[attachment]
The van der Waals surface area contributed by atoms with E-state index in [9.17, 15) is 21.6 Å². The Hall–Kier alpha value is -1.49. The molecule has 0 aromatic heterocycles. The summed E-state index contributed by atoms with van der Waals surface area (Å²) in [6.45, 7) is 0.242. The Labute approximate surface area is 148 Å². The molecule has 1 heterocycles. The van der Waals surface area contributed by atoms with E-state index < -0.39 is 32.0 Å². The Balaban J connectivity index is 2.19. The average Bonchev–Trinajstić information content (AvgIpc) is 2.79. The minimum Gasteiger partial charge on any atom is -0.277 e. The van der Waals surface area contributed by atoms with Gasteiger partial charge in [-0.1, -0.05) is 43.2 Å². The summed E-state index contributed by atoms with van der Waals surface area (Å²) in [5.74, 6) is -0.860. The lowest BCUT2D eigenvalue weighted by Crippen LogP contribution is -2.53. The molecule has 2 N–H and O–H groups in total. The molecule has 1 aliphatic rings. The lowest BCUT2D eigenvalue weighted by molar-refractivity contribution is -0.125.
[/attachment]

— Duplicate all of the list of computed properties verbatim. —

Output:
The van der Waals surface area contributed by atoms with E-state index in [9.17, 15) is 21.6 Å². The Hall–Kier alpha value is -1.49. The molecule has 0 aromatic heterocycles. The summed E-state index contributed by atoms with van der Waals surface area (Å²) in [6.45, 7) is 0.242. The Labute approximate surface area is 148 Å². The molecule has 1 heterocycles. The van der Waals surface area contributed by atoms with E-state index < -0.39 is 32.0 Å². The Balaban J connectivity index is 2.19. The average Bonchev–Trinajstić information content (AvgIpc) is 2.79. The minimum Gasteiger partial charge on any atom is -0.277 e. The van der Waals surface area contributed by atoms with Gasteiger partial charge in [-0.1, -0.05) is 43.2 Å². The summed E-state index contributed by atoms with van der Waals surface area (Å²) in [5.74, 6) is -0.860. The lowest BCUT2D eigenvalue weighted by Crippen LogP contribution is -2.53. The molecule has 2 N–H and O–H groups in total. The molecule has 1 aliphatic rings. The lowest BCUT2D eigenvalue weighted by molar-refractivity contribution is -0.125.